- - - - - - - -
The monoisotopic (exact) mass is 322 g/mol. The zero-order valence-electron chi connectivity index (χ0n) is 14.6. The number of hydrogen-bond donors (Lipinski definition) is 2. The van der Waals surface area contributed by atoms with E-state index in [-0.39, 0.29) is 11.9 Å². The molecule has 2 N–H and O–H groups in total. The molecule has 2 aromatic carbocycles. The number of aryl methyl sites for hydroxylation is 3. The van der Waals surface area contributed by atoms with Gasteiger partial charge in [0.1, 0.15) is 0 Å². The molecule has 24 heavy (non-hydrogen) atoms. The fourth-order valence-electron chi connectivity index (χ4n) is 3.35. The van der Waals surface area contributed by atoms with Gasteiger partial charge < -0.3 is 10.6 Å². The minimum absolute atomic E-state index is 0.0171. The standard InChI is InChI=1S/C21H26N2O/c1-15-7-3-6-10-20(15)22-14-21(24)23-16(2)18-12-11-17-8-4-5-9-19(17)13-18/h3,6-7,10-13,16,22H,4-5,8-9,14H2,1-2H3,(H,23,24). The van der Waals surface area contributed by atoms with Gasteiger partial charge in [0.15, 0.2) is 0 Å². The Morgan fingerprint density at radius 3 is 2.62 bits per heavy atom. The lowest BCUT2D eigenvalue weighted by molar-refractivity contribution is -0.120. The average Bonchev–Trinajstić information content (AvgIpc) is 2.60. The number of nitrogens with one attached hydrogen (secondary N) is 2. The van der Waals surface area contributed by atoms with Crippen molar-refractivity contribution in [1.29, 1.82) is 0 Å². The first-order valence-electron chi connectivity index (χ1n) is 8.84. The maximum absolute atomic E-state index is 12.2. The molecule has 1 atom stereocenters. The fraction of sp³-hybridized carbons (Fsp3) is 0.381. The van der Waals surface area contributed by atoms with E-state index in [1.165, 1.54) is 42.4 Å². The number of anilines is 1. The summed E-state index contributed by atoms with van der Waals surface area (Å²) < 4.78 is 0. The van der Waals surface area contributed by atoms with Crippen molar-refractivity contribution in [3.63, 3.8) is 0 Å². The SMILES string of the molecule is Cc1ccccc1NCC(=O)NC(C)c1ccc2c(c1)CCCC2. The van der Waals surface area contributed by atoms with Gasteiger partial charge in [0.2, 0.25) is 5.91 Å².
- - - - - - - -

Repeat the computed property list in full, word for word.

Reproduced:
The monoisotopic (exact) mass is 322 g/mol. The zero-order valence-electron chi connectivity index (χ0n) is 14.6. The number of hydrogen-bond donors (Lipinski definition) is 2. The van der Waals surface area contributed by atoms with E-state index in [-0.39, 0.29) is 11.9 Å². The molecule has 2 N–H and O–H groups in total. The molecule has 2 aromatic carbocycles. The number of aryl methyl sites for hydroxylation is 3. The van der Waals surface area contributed by atoms with Gasteiger partial charge in [0.1, 0.15) is 0 Å². The molecule has 24 heavy (non-hydrogen) atoms. The fourth-order valence-electron chi connectivity index (χ4n) is 3.35. The van der Waals surface area contributed by atoms with Gasteiger partial charge < -0.3 is 10.6 Å². The minimum absolute atomic E-state index is 0.0171. The standard InChI is InChI=1S/C21H26N2O/c1-15-7-3-6-10-20(15)22-14-21(24)23-16(2)18-12-11-17-8-4-5-9-19(17)13-18/h3,6-7,10-13,16,22H,4-5,8-9,14H2,1-2H3,(H,23,24). The van der Waals surface area contributed by atoms with Gasteiger partial charge in [0.15, 0.2) is 0 Å². The Morgan fingerprint density at radius 3 is 2.62 bits per heavy atom. The lowest BCUT2D eigenvalue weighted by molar-refractivity contribution is -0.120. The average Bonchev–Trinajstić information content (AvgIpc) is 2.60. The number of nitrogens with one attached hydrogen (secondary N) is 2. The van der Waals surface area contributed by atoms with Crippen molar-refractivity contribution in [1.29, 1.82) is 0 Å². The first-order valence-electron chi connectivity index (χ1n) is 8.84. The maximum absolute atomic E-state index is 12.2. The molecule has 1 atom stereocenters. The fraction of sp³-hybridized carbons (Fsp3) is 0.381. The van der Waals surface area contributed by atoms with E-state index in [1.165, 1.54) is 42.4 Å². The number of anilines is 1. The summed E-state index contributed by atoms with van der Waals surface area (Å²) < 4.78 is 0. The van der Waals surface area contributed by atoms with Crippen molar-refractivity contribution in [3.63, 3.8) is 0 Å². The SMILES string of the molecule is Cc1ccccc1NCC(=O)NC(C)c1ccc2c(c1)CCCC2. The van der Waals surface area contributed by atoms with Gasteiger partial charge in [0.2, 0.25) is 5.91 Å².